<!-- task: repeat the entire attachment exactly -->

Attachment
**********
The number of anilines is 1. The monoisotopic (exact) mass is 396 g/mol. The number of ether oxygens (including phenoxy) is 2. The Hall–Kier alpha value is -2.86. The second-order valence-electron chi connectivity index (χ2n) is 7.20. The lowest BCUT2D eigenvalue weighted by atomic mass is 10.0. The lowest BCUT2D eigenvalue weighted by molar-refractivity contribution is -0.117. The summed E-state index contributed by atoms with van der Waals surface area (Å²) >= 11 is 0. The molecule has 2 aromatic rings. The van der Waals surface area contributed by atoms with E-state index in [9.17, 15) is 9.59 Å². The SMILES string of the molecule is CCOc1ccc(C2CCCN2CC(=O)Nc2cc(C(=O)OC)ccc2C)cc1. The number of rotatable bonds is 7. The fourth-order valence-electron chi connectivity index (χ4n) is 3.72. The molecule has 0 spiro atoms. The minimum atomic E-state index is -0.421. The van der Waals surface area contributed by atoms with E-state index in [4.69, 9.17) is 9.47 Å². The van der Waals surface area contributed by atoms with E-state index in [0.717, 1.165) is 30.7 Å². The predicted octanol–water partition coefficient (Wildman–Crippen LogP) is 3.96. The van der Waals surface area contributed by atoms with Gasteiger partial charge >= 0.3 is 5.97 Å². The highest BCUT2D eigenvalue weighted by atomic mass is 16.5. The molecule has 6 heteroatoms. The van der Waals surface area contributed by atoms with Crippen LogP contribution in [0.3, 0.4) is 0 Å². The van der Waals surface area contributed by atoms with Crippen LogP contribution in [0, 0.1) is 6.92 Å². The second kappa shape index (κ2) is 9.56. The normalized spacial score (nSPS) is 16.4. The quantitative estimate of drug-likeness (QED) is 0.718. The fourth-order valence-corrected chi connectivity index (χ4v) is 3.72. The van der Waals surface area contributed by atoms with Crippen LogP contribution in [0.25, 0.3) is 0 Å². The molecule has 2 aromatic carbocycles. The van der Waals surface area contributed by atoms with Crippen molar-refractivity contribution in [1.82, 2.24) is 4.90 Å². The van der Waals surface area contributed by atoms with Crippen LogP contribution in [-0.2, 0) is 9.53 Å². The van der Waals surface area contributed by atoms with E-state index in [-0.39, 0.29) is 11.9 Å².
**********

The number of anilines is 1. The monoisotopic (exact) mass is 396 g/mol. The number of ether oxygens (including phenoxy) is 2. The Hall–Kier alpha value is -2.86. The second-order valence-electron chi connectivity index (χ2n) is 7.20. The lowest BCUT2D eigenvalue weighted by atomic mass is 10.0. The lowest BCUT2D eigenvalue weighted by molar-refractivity contribution is -0.117. The summed E-state index contributed by atoms with van der Waals surface area (Å²) >= 11 is 0. The molecule has 2 aromatic rings. The van der Waals surface area contributed by atoms with E-state index in [9.17, 15) is 9.59 Å². The SMILES string of the molecule is CCOc1ccc(C2CCCN2CC(=O)Nc2cc(C(=O)OC)ccc2C)cc1. The number of rotatable bonds is 7. The fourth-order valence-electron chi connectivity index (χ4n) is 3.72. The molecule has 0 spiro atoms. The minimum atomic E-state index is -0.421. The van der Waals surface area contributed by atoms with E-state index in [4.69, 9.17) is 9.47 Å². The van der Waals surface area contributed by atoms with E-state index in [0.717, 1.165) is 30.7 Å². The predicted octanol–water partition coefficient (Wildman–Crippen LogP) is 3.96. The van der Waals surface area contributed by atoms with Gasteiger partial charge >= 0.3 is 5.97 Å². The highest BCUT2D eigenvalue weighted by atomic mass is 16.5. The molecule has 6 heteroatoms. The van der Waals surface area contributed by atoms with Crippen LogP contribution in [0.3, 0.4) is 0 Å². The van der Waals surface area contributed by atoms with Crippen LogP contribution in [0, 0.1) is 6.92 Å². The second kappa shape index (κ2) is 9.56. The normalized spacial score (nSPS) is 16.4. The quantitative estimate of drug-likeness (QED) is 0.718. The fourth-order valence-corrected chi connectivity index (χ4v) is 3.72. The van der Waals surface area contributed by atoms with Crippen LogP contribution in [0.25, 0.3) is 0 Å². The molecule has 2 aromatic carbocycles. The van der Waals surface area contributed by atoms with Crippen molar-refractivity contribution in [1.82, 2.24) is 4.90 Å². The van der Waals surface area contributed by atoms with Crippen LogP contribution in [-0.2, 0) is 9.53 Å². The van der Waals surface area contributed by atoms with E-state index in [-0.39, 0.29) is 11.9 Å².